ISTANBUL (Reuters) - Turkey will not let Kurdish militia fighters backed by the United States establish a foothold on its border in northern Syria and will not stop shelling if its security is threatened, President Tayyip Erdogan said on Wednesday.
The Kurdish YPG militia, regarded by Ankara as a hostile insurgent group, has taken advantage in recent weeks of a major Syrian army offensive around the city of Aleppo, backed by Russian air strikes, to seize ground from Syrian rebels near the Turkish border.
Their gains have infuriated Turkey, which has shelled YPG positions in Syria in response to what it says is fire coming across the border. They have also complicated wider efforts to end the Syrian conflict, deepening divisions between NATO member Turkey and the United States, which views the YPG as a useful ally in the fight against Islamic State.
“Today our rules of engagement may be just about responding to an armed attack against our country, but tomorrow if necessary those rules can be expanded to cover every threat,” Erdogan said in a speech broadcast live on television.
“Nobody should doubt that. We will not allow the formation of a new ‘Qandil’ on our southern border,” he said, referring to the Qandil mountains of northern Iraq, where the outlawed Kurdistan Workers Party (PKK) has established bases during a three-decade insurgency against the Turkish state.
Turkey argues that the YPG is an extension of the PKK, deemed a terrorist group by the United States and European Union. It accuses the YPG of pursuing “demographic change” in northern Syria by forcibly displacing Turkmen and Arab communities, as well as Kurds who do not share its ideology.
Ankara ultimately fears the creation of an independent Kurdish state occupying contiguous territories currently belonging to Iraq, Syria and Turkey.
Erdogan said he could not understand why Washington refused to call the YPG and its political wing, the PYD, a terrorist organization. Ignoring their links to the PKK was, he said, a hostile attitude to Turkey and reiterated comments of recent days asking the United States to choose its allies: “We want to know: are your friends the YPG, PYD, or us,” he said.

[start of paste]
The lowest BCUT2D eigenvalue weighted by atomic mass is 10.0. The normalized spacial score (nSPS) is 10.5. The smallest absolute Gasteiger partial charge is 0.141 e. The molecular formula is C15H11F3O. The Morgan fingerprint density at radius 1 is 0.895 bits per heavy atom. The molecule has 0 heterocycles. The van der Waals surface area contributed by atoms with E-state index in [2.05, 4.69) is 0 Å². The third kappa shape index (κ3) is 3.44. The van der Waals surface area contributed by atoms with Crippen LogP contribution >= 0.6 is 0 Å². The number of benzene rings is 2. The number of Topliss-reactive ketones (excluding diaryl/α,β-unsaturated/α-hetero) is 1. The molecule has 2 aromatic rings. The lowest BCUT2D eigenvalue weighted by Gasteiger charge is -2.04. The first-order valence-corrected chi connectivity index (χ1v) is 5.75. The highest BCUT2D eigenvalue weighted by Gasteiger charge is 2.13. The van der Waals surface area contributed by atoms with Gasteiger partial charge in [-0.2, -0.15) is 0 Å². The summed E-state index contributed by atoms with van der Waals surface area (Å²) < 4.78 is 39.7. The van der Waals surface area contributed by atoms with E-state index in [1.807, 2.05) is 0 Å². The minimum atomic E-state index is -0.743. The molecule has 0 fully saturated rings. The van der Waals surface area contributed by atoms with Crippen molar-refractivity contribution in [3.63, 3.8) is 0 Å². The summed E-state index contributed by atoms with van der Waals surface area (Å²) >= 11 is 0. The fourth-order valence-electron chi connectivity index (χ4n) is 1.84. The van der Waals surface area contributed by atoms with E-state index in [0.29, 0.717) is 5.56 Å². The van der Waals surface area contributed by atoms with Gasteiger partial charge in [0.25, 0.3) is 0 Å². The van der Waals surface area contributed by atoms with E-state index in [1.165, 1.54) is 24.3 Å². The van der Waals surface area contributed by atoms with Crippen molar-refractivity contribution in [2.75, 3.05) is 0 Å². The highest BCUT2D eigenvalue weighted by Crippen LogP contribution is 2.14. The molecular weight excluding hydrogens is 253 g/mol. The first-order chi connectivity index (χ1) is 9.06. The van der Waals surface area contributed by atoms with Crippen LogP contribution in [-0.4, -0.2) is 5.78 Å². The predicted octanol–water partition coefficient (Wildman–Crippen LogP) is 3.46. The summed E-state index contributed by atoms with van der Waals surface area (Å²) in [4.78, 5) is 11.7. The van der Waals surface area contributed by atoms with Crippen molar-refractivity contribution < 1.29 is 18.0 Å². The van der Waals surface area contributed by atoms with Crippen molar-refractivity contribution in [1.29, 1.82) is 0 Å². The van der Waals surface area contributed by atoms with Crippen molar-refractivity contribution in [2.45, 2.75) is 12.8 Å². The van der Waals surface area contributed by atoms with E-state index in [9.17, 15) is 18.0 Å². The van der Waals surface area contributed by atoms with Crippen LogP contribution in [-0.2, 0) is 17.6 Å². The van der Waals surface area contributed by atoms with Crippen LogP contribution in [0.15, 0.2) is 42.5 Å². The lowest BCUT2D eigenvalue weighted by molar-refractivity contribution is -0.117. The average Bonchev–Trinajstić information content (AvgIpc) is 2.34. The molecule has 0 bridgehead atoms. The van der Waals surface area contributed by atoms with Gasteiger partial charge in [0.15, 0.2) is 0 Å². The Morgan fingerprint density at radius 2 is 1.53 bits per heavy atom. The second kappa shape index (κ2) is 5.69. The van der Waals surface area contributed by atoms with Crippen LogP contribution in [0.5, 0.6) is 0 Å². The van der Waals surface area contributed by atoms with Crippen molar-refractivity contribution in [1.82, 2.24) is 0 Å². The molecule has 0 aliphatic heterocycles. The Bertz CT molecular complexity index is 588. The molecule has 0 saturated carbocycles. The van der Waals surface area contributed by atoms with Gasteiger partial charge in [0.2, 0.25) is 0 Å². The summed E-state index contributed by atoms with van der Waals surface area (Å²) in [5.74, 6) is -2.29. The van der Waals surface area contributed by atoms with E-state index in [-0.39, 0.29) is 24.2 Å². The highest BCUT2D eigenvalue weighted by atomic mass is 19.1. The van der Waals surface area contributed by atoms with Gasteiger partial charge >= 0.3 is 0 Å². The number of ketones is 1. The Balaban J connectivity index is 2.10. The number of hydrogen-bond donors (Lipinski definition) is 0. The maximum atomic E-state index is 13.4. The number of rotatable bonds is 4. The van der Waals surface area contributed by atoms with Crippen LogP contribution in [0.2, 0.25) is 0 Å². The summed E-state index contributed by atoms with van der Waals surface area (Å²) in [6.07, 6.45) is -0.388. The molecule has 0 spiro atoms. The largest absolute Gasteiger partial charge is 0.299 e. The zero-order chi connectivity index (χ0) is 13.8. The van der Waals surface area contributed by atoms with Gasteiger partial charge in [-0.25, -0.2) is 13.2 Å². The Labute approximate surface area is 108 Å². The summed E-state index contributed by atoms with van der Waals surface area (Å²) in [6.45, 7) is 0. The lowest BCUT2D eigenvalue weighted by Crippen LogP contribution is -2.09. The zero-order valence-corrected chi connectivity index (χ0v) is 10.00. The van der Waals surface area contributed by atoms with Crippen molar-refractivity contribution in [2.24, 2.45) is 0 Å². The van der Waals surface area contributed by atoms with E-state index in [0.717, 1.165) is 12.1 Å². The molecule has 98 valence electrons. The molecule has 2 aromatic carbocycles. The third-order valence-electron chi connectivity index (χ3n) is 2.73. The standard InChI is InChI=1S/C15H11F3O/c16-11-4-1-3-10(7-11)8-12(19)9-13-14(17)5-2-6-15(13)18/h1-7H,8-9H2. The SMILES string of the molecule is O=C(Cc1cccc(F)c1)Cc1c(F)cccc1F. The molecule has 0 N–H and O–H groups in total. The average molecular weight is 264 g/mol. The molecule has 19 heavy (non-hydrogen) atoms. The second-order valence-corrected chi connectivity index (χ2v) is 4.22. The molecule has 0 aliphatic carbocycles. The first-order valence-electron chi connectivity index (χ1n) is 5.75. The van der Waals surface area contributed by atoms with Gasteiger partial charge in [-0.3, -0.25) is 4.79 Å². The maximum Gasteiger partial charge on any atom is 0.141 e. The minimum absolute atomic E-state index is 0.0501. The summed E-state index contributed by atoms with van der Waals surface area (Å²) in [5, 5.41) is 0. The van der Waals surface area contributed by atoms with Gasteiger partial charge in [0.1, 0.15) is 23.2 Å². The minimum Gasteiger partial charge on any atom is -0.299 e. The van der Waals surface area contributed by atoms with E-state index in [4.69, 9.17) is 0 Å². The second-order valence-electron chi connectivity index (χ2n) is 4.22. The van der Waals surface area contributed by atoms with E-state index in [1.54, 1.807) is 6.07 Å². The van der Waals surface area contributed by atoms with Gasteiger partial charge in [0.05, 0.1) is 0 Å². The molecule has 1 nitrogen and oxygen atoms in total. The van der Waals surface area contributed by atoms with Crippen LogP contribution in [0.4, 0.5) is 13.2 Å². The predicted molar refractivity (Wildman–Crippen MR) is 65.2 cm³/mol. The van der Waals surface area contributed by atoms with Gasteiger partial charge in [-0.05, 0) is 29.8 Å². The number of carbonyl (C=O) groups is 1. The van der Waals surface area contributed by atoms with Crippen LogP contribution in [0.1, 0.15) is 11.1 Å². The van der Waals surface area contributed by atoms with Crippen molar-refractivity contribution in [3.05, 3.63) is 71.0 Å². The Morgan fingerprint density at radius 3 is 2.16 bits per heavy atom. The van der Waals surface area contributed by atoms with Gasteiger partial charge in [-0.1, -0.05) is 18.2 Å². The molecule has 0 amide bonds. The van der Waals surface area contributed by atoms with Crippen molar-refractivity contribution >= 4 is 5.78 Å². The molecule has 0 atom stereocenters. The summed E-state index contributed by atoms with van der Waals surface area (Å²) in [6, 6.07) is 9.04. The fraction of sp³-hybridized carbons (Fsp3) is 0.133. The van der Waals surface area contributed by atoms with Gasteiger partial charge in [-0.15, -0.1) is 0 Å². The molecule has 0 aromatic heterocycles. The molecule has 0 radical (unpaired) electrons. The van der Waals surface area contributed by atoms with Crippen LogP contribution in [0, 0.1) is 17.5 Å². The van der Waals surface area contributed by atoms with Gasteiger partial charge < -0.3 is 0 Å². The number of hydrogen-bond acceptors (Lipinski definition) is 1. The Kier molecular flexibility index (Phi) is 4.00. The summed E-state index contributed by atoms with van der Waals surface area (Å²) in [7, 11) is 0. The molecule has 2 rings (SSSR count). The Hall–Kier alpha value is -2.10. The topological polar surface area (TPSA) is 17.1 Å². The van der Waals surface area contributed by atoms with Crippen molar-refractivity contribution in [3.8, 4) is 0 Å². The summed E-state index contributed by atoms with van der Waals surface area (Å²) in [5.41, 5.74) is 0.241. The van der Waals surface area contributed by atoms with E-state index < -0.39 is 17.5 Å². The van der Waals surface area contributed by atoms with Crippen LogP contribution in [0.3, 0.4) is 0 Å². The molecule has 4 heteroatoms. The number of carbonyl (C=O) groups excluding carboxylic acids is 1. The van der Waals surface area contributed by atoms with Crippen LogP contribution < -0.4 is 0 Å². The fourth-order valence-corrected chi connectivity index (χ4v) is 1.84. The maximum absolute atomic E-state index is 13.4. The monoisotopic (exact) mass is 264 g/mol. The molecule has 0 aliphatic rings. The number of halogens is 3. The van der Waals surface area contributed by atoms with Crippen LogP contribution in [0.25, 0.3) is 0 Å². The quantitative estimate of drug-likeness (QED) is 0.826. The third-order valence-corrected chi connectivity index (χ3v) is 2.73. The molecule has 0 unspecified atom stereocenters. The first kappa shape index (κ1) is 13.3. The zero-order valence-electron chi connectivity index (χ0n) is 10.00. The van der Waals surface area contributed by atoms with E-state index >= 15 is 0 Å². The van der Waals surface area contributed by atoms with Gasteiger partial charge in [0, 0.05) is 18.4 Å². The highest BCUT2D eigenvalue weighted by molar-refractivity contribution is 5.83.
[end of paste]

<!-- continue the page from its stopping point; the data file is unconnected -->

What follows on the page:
Washington has told the YPG to avoid doing anything to increase tensions with Turkey, saying they undermine the struggle against Islamic State, but has also urged Turkey to cease artillery fire across its border, U.S. State Department spokesman Mark Toner said on Tuesday.
Deputy Prime Minister Yalcin Akdogan said Turkey wants a secure strip of territory 10 km (6 miles) deep on the Syrian side of its border, including the town of Azaz, to prevent attempts to “change the demographic structure” of the area.
Azaz is the last rebel stronghold before the border with Turkey north of the Syrian city of Aleppo, part of what was, before the Syrian government offensive, a supply route from Turkey to the rebels fighting President Bashar al-Assad.
It has come under heavy assault in recent days, but Turkey has said it will not let the town fall into YPG hands.
“There is a game being played with the aim of changing the demographic structure. Turkey should not be part of this game,” Akdogan said in an interview on the AHaber television station.
“What we want is to create a secure strip, including Azaz, 10 km deep inside Syria and this zone should be free from clashes,” he said.
Turkey, home to more than 2.6 million Syrian refugees, has long pushed for the creation of a safe zone in Syria to protect displaced civilians without bringing them into Turkey.
The proposal has so far gained little traction with Washington or NATO allies who fear it would require an internationally patrolled no-fly zone which could put them in direct confrontation with Assad and his allies.
But Erdogan said some countries were warming to the idea.
German Chancellor Angela Merkel, under pressure at home over her open-door policy for refugees, said on Wednesday that it would be good for the people in Aleppo and the area around it to create “a kind of no fly zone” up to the Turkish border, reiterating comments she made on Monday.
Akdogan said another 600,000 people could flee to the Turkish border if Aleppo falls to the Syrian army.
Additional reporting by Ercan Gurses in Ankara and Melih Aslan in Istanbul, Andreas Rinke in Berlin; Editing by Giles Elgood